well that's just, like, your opinion, man
Our annual gimmicky Big Ten preview occurred. Then a football season occurred. And now that it’s deeply offseason it occurred to us to do a wrap on that, roundtable style.
1. DEFEND YOUR TEAM
Brian: Christian Hackenberg got drafted ahead of Connor Cook. Therefore I had a good QB.
Seth: J-E-T-S Jets! Jets! Jets!
Brian: Seriously though, flip out Hackenberg for Cardale Jones, who was neck and neck with JT Barrett for much of the year and got drafted and my offense is clearly the best running outfit available: #4 overall pick at RB, first-rounder at LT, returning IU All-American next to him, a legit dual threat superback/H-back type and a traditional TE, both drafted. Marz and Kugler were both upper-echelon college players not quite good enough for the league; Ball got hurt in fall camp and eventually left UW's team.
There's nobody else who can put that kind of rushing firepower on the field, or really anywhere close to it. The downgrade from Elliott to anybody else is enormous.
Seth: Is it?
[After the jump: Brian gets thatsracist.gif about 3-3-5s. Spartan defensive backs are lamented. And someone in the comments will say they don’t like this series]
|Cedar Grove, GA – 6'3", 232|
|Scout||3*, NR overall
|Rivals||4*, NR overall
#15 LB, #33 GA
|ESPN||4*, NR overall
#13 LB, #37 GA
|24/7||3*, #839 overall
#30 LB, #70 GA
|Other Suitors||Auburn, OU, NC State, UF, ND, Ole Miss|
|Previously On MGoBlog||Hello post from Ace featuring his many trophies.|
|Notes||Native of Cameroon. Twitter. Heir apparent to the Ojemudia Death Stare.|
Elysee Mbem-Bosse and soon-to-come Josh Uche are the first Don Brown dudes. Brown wasted little time getting on the phone with a guy he had no shot at while at Boston College:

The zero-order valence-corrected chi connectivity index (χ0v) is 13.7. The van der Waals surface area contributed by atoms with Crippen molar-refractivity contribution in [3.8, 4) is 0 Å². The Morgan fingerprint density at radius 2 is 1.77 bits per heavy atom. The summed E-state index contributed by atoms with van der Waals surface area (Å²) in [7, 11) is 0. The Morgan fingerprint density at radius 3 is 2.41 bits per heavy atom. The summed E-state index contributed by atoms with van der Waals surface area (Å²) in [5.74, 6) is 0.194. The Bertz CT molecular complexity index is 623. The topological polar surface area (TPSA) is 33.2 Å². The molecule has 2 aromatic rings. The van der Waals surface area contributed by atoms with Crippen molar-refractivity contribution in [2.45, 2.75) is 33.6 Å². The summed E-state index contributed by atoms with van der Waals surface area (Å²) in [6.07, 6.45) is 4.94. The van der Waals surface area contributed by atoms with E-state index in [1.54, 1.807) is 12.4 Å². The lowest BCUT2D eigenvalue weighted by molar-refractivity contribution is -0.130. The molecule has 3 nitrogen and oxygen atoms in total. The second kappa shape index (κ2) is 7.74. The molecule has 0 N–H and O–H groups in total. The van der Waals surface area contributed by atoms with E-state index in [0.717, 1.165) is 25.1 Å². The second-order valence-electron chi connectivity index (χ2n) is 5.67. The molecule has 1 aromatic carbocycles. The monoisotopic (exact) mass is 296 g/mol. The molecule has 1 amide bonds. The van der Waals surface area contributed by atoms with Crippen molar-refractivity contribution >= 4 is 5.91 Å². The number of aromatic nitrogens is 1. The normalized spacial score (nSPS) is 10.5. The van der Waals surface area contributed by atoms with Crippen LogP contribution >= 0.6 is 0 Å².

“When he first got the defensive coordinator job at Michigan, I was one of the people he called on the first day in the office. He was like I just watched your tape and loved every second of it.”
Both EMB and Uche came to campus shortly after his hire, hit it off with the program and each other, and committed soon after they returned home despite offers from SEC powerhouses thought to lead. In Mbem-Bosse's case that was Auburn; in Uche's it was Florida. That's reason for optimism both in EMB's specific case and for this recruiting class in general—there are three stars who could have gone to Minnesota and there are three stars who could have gone to Auburn, and this class's three stars are generally the latter.
When not demonstrating Don Brown's ability to recruit, Mbem-Bosse is Middle Linebacker Classic. He's really only got one way onto the the field, and that's by wrecking lead blockers and unleashing furious anger on ball carriers. At 6'3" he's tall for a linebacker and will probably top out at 250 or even bigger. As per usual with guys that big who aren't highly touted, that size comes with some compromises.
Let's start with the good: dude is a mean-ass dude.
- ESPN: "powerful inside linebacker with great measurables for the position. Uses his hands to shock blockers and disengage to wrap up ball carrier. …. Has short area power to deliver a heavy hit.… thumper ready to make the jump physically … lot of tools desired in an upper-tier middle linebacker."
Woody Womack, Rivals: “really passes the eye test … athletic enough that he could move around and play a couple different positions. I think he could play all three linebacker positions.”
Touch The Banner: "…solid straight-line speed that’s maybe not in the 4.58 range, but not far off, either. Using that length and speed – plus a good understanding of pursuit angles – he can cover a lot of ground and wrap up ball carriers in space. When he arrives, he brings a punch and does a good job of wrapping up.